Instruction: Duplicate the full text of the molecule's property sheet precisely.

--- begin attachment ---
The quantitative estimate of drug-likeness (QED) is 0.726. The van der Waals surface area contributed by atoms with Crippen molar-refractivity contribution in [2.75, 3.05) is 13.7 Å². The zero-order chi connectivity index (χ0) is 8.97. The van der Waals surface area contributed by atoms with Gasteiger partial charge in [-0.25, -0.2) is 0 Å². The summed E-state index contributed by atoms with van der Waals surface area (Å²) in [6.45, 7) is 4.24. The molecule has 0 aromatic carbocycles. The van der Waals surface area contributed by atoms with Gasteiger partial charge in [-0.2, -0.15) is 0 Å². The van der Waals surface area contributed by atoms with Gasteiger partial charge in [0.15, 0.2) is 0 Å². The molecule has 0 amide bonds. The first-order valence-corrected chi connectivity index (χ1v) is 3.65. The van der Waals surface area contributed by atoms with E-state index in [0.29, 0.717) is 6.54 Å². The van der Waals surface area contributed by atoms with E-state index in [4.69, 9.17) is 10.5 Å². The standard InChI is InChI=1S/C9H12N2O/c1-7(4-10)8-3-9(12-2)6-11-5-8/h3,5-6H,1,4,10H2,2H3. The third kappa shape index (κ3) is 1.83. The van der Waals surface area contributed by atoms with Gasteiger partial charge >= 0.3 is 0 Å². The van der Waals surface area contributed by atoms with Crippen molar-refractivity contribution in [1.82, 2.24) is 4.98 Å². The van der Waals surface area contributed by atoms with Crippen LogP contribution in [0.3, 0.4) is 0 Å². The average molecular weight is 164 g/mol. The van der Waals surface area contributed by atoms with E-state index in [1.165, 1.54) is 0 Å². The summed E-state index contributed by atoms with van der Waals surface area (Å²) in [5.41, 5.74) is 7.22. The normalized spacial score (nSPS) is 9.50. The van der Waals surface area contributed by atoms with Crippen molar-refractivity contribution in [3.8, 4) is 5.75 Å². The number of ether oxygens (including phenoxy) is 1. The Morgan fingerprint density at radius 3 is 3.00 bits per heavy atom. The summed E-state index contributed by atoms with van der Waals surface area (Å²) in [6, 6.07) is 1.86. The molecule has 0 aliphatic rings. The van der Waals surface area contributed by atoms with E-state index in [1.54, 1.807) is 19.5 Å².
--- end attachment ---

The quantitative estimate of drug-likeness (QED) is 0.726. The van der Waals surface area contributed by atoms with Crippen molar-refractivity contribution in [2.75, 3.05) is 13.7 Å². The zero-order chi connectivity index (χ0) is 8.97. The van der Waals surface area contributed by atoms with Gasteiger partial charge in [-0.25, -0.2) is 0 Å². The summed E-state index contributed by atoms with van der Waals surface area (Å²) in [6.45, 7) is 4.24. The molecule has 0 aromatic carbocycles. The van der Waals surface area contributed by atoms with Gasteiger partial charge in [-0.2, -0.15) is 0 Å². The van der Waals surface area contributed by atoms with Gasteiger partial charge in [0.15, 0.2) is 0 Å². The molecule has 0 amide bonds. The first-order valence-corrected chi connectivity index (χ1v) is 3.65. The van der Waals surface area contributed by atoms with E-state index in [0.29, 0.717) is 6.54 Å². The van der Waals surface area contributed by atoms with E-state index in [4.69, 9.17) is 10.5 Å². The standard InChI is InChI=1S/C9H12N2O/c1-7(4-10)8-3-9(12-2)6-11-5-8/h3,5-6H,1,4,10H2,2H3. The third kappa shape index (κ3) is 1.83. The van der Waals surface area contributed by atoms with Gasteiger partial charge >= 0.3 is 0 Å². The van der Waals surface area contributed by atoms with Crippen molar-refractivity contribution in [1.82, 2.24) is 4.98 Å². The van der Waals surface area contributed by atoms with Crippen LogP contribution in [0.3, 0.4) is 0 Å². The average molecular weight is 164 g/mol. The van der Waals surface area contributed by atoms with E-state index in [1.165, 1.54) is 0 Å². The summed E-state index contributed by atoms with van der Waals surface area (Å²) in [5.41, 5.74) is 7.22. The normalized spacial score (nSPS) is 9.50. The van der Waals surface area contributed by atoms with Crippen molar-refractivity contribution in [3.8, 4) is 5.75 Å². The number of ether oxygens (including phenoxy) is 1. The Morgan fingerprint density at radius 3 is 3.00 bits per heavy atom. The summed E-state index contributed by atoms with van der Waals surface area (Å²) in [6, 6.07) is 1.86. The molecule has 0 aliphatic rings. The van der Waals surface area contributed by atoms with E-state index in [1.54, 1.807) is 19.5 Å².